The gift economy represents a shift from consumption to contribution, transaction to trust, scarcity to abundance and isolation to community.
– Charles Eisenstein
It’s not Christmas, so why am I sitting in a circle with eight people as we shower each other with gifts?
It’s because I belong to a gift circle.
I’ve read that a gift circle is a modern adaption of an ancient practice.
Whether it really is an ancient practice I have no idea, but who cares?
In my experience, it’s a fine and noble way to build relationships and to restore community in our increasingly fragmented society.
I love gift circles because they help build an alternative economy based on sharing, where people give of their possessions, time and talents with no expectation of return.
I got the idea to start my own circle after reading the book Sacred Economics by writer and self-described “de-growth activist” Charles Eisenstein. He believes we need to encourage more compassionate and trusting relationships and the key to this is to become givers rather than consumers.
Sacred Economics offers creative ways to reduce our dependence on the money economy, which in turn helps rebuild community and restore our connection to the natural world.
Gift circles are a perfect way to build community because our needs are met by each other rather than by corporations and shopping malls.
This means we spend less money and waste fewer resources. For example, in my gift circle even old olive oil tins, glass jars and polystyrene boxes are re-used for gardening and storage projects.
The beauty of it all is that we share our surplus and this inspires generosity, discourages hoarding and keeps our wealth moving.
Since our circle began, we’ve noticed a tendency towards greater trust and goodwill – a natural outcome, perhaps, given how freely people give of their gifts and how gratefully people receive them.
I once thought the adage ‘Those who ask shall receive’ was really corny but I don’t think it’s corny anymore because I’ve seen it in action.
But before we receive, it’s nice to give first.
Here’s how a gift circle works
You need between ten and twenty people. It’s important everyone is clear from the start that it’s not a bartering system — although people are welcome to barter on the side.
The crucial point of a gift circle is that people share their goods and services as a gift without expectation of anything in return.
A gift circle comprises three rounds
Round One: Everyone sits in a circle and takes turns expressing one or two needs they have. For example, a lift to the airport, a ladder, a bag of lemons, a massage, someone to walk their dog, etc. As each person expresses a need, others in the circle can interject with suggestions and offers on how to meet the need.
When everyone’s had their turn, it’s time for round two.
Round Two: We go around the circle again. This time, each person offers an item or a service (or maybe an idea or a suggestion) that he or she would like to give. For example, babysitting, baking, clothes, or the use of something such as a wheelbarrow or a chainsaw. Again, as each person shares, anyone can speak up and say, “I’d like that,” or “I know someone who could use one of those.”
As each round unfurls, a scribe records everything and sends an email to group members that evening or the next day. This way it’s easy to remember everyone’s needs and offerings.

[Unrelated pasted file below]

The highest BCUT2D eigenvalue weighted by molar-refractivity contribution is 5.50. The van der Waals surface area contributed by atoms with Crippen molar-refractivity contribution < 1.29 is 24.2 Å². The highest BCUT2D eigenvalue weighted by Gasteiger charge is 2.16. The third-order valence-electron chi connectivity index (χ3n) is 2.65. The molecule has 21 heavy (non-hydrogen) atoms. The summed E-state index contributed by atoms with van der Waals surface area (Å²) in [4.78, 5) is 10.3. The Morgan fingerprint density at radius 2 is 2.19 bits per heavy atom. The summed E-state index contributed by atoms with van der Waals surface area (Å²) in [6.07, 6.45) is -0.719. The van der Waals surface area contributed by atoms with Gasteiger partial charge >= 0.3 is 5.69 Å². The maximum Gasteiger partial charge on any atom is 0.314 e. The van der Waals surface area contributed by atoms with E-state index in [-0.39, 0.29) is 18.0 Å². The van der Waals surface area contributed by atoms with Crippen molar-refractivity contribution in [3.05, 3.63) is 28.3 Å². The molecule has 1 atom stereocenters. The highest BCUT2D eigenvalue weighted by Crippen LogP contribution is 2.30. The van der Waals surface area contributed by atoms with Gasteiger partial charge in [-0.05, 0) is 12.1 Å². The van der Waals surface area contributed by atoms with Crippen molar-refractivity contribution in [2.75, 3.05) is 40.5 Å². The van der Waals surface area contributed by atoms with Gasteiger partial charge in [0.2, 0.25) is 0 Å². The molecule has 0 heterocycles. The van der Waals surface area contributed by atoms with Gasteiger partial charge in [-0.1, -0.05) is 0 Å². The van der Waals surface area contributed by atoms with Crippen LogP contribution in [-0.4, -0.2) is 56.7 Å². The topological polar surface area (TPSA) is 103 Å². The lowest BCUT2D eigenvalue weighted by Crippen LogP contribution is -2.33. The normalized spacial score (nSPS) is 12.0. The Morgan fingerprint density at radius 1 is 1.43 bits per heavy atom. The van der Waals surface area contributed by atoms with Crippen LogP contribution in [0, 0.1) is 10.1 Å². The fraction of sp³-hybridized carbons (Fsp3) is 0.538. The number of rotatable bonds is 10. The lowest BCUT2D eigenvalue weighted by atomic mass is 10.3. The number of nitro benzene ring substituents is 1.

It’s essential that offers are followed-up or the gift circle will breed resentment and cynicism rather than community.
Someone in the group, therefore, must take on the role of follow-upper and be prepared to keep it all together. Consider it as a service to the world.
Actually, it’s not very hard to keep it all together. I don’t think I’ve had to follow up anything.
People naturally and easily commit to their offers – it seems to be the way a gift circle operates. But at least initially, it needs to be watched and nurtured until there comes a point when it all flows seamlessly.
Round Three: This round is where each person takes it in turn to thank others in the group or the group as a whole. For example, I might thank a member for the bag of lemons they gave me last circle. Someone else might thank another member for a suggestion they made which helped solve a problem.
Whatever the nature of the thanks, this round is very important because it inspires generosity in those who witness it.
It also confirms this group is giving to each other, that gifts are recognised and acknowledged and that my own gifts will be recognised and appreciated as well.
Although a gift circle is easy to start, it’s a challenge to keep it alive. This is because people are busy and also because alternative economies still face huge resistance from the money juggernaut.
It takes time, energy and commitment from all members to build a structure strong enough to withstand the cult of productivity and money’s hypnotic allure.
Other impediments to maintaining a circle include anxiety about appearing vulnerable or acquisitive when expressing our needs and our discomfort about receiving gifts when there’s no obligation to reciprocate.
I no longer think these impediments are all that serious because what I can say from my gift circle experience is, yes, there is anxiety and discomfort at first — and it soon passes.
Definitely there were moments our circle struggled – especially during the winter months and numbers dropped and I fretted that it was all falling in a heap and we’d be lured back to consumerism.
Instead, we’re still here, giving and receiving with ever more trust and confidence.
Gift circles, wonderful as they are, still struggle in a money-centred culture and yet they’re more essential than ever.
They foster community, encourage generosity and help us all live more simply and thoughtfully.